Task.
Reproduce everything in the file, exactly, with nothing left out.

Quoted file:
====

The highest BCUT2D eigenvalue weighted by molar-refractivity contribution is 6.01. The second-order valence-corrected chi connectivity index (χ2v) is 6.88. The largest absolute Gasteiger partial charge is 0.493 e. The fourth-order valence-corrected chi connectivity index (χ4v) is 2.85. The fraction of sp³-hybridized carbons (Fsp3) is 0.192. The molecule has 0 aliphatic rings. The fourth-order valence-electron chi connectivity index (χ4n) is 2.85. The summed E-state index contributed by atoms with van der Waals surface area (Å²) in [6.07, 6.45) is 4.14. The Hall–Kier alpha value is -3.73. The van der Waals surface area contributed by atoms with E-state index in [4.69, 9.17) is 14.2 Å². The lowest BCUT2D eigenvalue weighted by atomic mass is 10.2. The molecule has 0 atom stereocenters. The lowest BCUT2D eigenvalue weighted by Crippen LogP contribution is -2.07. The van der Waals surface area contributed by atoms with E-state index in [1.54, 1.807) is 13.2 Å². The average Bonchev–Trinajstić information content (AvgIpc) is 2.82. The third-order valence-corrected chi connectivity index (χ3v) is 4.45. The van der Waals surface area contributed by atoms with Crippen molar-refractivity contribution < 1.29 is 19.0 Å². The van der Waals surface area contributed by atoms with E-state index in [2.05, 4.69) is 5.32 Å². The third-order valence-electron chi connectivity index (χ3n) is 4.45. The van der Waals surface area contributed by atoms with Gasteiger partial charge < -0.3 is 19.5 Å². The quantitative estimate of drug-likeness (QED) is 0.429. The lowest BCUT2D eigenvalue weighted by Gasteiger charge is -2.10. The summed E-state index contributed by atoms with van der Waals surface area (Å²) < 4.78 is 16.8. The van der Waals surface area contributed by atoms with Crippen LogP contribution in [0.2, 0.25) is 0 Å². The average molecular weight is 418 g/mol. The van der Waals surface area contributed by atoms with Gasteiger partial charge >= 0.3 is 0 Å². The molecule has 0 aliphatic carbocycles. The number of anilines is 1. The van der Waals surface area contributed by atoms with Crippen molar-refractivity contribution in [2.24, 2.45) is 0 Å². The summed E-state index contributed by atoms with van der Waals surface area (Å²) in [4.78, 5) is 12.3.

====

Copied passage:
The highest BCUT2D eigenvalue weighted by molar-refractivity contribution is 6.01. The second-order valence-corrected chi connectivity index (χ2v) is 6.88. The largest absolute Gasteiger partial charge is 0.493 e. The fourth-order valence-corrected chi connectivity index (χ4v) is 2.85. The fraction of sp³-hybridized carbons (Fsp3) is 0.192. The molecule has 0 aliphatic rings. The fourth-order valence-electron chi connectivity index (χ4n) is 2.85. The summed E-state index contributed by atoms with van der Waals surface area (Å²) in [6.07, 6.45) is 4.14. The Hall–Kier alpha value is -3.73. The van der Waals surface area contributed by atoms with E-state index in [4.69, 9.17) is 14.2 Å². The lowest BCUT2D eigenvalue weighted by atomic mass is 10.2. The molecule has 0 atom stereocenters. The lowest BCUT2D eigenvalue weighted by Crippen LogP contribution is -2.07. The van der Waals surface area contributed by atoms with E-state index in [1.54, 1.807) is 13.2 Å². The average Bonchev–Trinajstić information content (AvgIpc) is 2.82. The third-order valence-corrected chi connectivity index (χ3v) is 4.45. The van der Waals surface area contributed by atoms with Crippen molar-refractivity contribution < 1.29 is 19.0 Å². The van der Waals surface area contributed by atoms with E-state index in [2.05, 4.69) is 5.32 Å². The third-order valence-electron chi connectivity index (χ3n) is 4.45. The van der Waals surface area contributed by atoms with Gasteiger partial charge < -0.3 is 19.5 Å². The quantitative estimate of drug-likeness (QED) is 0.429. The lowest BCUT2D eigenvalue weighted by Gasteiger charge is -2.10. The summed E-state index contributed by atoms with van der Waals surface area (Å²) < 4.78 is 16.8. The van der Waals surface area contributed by atoms with Crippen LogP contribution in [0.2, 0.25) is 0 Å². The average molecular weight is 418 g/mol. The van der Waals surface area contributed by atoms with Gasteiger partial charge >= 0.3 is 0 Å². The molecule has 0 aliphatic carbocycles. The number of anilines is 1. The van der Waals surface area contributed by atoms with Crippen molar-refractivity contribution in [2.24, 2.45) is 0 Å². The summed E-state index contributed by atoms with van der Waals surface area (Å²) in [4.78, 5) is 12.3.